How to get unstuck and get moving
Arriving at my hotel at 2 a.m., I had hoped to change into a suit before my presentation that afternoon. However, the front desk person informed me the rooms would not be available until 4 p.m. Since the event was at a nearby country club, I figured I could use their locker room when I arrived.
As I drove into the parking lot, it was teeming with hurried golfers and enthusiastic conference attendees. When I inquired about the use of the locker room, they informed me it was fully reserved for the golf tournament in progress. Thinking it could be very awkward for some unsuspecting audience members to see their conference speaker in his underwear before the conference, I made a decision I would soon regret.
I decided the back seat of my rental car had ample room for a discreet wardrobe change. I parked a distance from the front entrance to stay out of sight and confidently moved to the back seat. Everything was going smoothly: crisp shirt, pressed pants, and nicely buffed shoes went on without a hitch.
As I moved to exit the back door, however, I discovered a problem. The child-proof locks had somehow become activated, so in order to escape the vehicle, I would need to climb over the front seat. I thought to myself, “No problem, this should be fairly easy!”
The first stage of my maneuver went well, the second not so much. As I was lifting my artificial leg over the front seat, I lost my balance, launching myself headfirst into the dash, slamming into the pedals, and landing in a heap on the floor, tearing off three shirt buttons during my descent. I was stuck, wiggling like bacon on a hot frying pan and trying to extricate myself.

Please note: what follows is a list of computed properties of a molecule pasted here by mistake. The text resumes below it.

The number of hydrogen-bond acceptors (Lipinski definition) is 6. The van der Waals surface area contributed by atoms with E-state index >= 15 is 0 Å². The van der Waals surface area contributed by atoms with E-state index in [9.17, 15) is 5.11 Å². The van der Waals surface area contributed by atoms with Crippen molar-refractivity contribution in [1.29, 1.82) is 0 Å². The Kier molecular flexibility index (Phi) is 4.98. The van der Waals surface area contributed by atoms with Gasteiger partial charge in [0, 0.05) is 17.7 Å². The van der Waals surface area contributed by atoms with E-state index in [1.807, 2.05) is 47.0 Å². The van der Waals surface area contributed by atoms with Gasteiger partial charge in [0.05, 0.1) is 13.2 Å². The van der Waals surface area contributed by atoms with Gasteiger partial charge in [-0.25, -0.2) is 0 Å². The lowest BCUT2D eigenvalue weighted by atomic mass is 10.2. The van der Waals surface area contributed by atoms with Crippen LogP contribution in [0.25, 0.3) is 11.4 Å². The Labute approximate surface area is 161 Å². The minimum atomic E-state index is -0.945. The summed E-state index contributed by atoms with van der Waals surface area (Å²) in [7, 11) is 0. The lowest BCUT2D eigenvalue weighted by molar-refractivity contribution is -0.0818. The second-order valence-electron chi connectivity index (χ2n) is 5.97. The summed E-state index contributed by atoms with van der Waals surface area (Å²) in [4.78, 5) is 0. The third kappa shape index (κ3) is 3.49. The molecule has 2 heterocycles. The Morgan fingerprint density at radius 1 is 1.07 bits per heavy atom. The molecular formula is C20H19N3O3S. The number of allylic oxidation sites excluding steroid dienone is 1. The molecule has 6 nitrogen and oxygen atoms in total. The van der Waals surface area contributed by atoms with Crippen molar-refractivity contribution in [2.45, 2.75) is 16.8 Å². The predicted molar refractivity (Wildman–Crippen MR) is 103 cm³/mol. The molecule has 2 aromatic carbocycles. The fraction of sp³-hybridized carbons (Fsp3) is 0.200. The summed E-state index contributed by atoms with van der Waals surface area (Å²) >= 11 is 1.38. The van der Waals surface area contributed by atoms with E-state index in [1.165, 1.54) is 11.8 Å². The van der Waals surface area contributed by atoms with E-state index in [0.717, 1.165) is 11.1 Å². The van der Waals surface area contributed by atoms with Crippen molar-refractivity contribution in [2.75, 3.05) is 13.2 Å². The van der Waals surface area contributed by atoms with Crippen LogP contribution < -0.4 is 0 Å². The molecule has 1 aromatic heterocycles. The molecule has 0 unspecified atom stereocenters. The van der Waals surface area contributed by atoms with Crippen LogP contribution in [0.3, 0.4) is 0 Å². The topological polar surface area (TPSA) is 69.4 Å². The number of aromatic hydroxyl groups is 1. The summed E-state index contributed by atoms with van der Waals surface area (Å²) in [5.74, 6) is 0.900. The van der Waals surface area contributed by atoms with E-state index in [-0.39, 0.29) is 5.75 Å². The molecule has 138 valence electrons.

After a couple of minutes of thrashing about, a bewildered looking club employee appeared at my driver’s side window. I asked him to help open up my door, and when he did, I toppled out from the car with my arms first, like someone tipping over to do a handstand. When I asked this kind young man how he knew I was in trouble, his answer gave us both a hearty laugh. He said, “Sir, I saw your emergency flashers and thought you just wanted me to come get your golf clubs.”
We all have times when we become stuck physically, but more often, we become stuck emotionally.
The next time you feel stuck, before flailing and popping your buttons, here are a few alternative and useful ways to get yourself unstuck and moving freely!
Getting in motion will help your emotion
Sometimes, we get stuck because we want to make that perfect next move. We spend excessive time planning and can obsess over what could go wrong. I promote the practice of careful planning as long as we do not over-plan and create an excuse not to take action. Hasn’t it been your experience that the “right move” is most often to just get moving? The decision to get moving will boost your confidence and change your emotion.
Embrace the stuck as an opportunity
A shift in how you perceive being stuck can change how you view the experience. When you focus on what’s wrong, you perpetuate negative thinking, deplete creative energy, and stay in a rut. In short, being stuck does not mean you suck.
By contrast, if you look for the positive aspects of where you are, new possibilities can emerge. It is a chance to re-evaluate, re-engineer, and repurpose your life. Being stuck presents an opportunity to find a solution you have been seeking.
By the way, my presentation went very well, but my arm movements were limited. I had to be careful my dress shirt did not fly open due to my missing buttons!